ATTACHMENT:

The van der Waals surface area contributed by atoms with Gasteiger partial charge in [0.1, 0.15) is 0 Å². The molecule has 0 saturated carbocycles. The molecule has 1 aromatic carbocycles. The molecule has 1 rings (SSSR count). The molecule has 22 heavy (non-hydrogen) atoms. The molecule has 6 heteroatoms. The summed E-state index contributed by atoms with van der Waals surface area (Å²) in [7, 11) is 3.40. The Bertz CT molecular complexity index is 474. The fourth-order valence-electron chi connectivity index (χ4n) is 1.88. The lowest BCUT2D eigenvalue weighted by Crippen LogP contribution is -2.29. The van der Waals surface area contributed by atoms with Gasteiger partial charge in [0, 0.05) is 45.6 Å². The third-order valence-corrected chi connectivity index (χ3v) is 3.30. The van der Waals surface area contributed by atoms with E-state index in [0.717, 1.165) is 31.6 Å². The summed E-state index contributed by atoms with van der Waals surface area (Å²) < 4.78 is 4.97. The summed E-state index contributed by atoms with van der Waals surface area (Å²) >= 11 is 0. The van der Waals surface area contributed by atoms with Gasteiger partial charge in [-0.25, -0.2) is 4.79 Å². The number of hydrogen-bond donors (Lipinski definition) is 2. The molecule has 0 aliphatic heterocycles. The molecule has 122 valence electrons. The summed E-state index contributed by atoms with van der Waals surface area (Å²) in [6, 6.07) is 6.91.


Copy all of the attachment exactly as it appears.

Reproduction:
The van der Waals surface area contributed by atoms with Gasteiger partial charge in [0.1, 0.15) is 0 Å². The molecule has 0 saturated carbocycles. The molecule has 1 aromatic carbocycles. The molecule has 1 rings (SSSR count). The molecule has 22 heavy (non-hydrogen) atoms. The molecule has 6 heteroatoms. The summed E-state index contributed by atoms with van der Waals surface area (Å²) in [7, 11) is 3.40. The Bertz CT molecular complexity index is 474. The fourth-order valence-electron chi connectivity index (χ4n) is 1.88. The lowest BCUT2D eigenvalue weighted by Crippen LogP contribution is -2.29. The van der Waals surface area contributed by atoms with Gasteiger partial charge in [0, 0.05) is 45.6 Å². The third-order valence-corrected chi connectivity index (χ3v) is 3.30. The van der Waals surface area contributed by atoms with E-state index in [0.717, 1.165) is 31.6 Å². The summed E-state index contributed by atoms with van der Waals surface area (Å²) < 4.78 is 4.97. The summed E-state index contributed by atoms with van der Waals surface area (Å²) >= 11 is 0. The van der Waals surface area contributed by atoms with Gasteiger partial charge in [-0.25, -0.2) is 4.79 Å². The number of hydrogen-bond donors (Lipinski definition) is 2. The molecule has 0 aliphatic heterocycles. The molecule has 122 valence electrons. The summed E-state index contributed by atoms with van der Waals surface area (Å²) in [6, 6.07) is 6.91.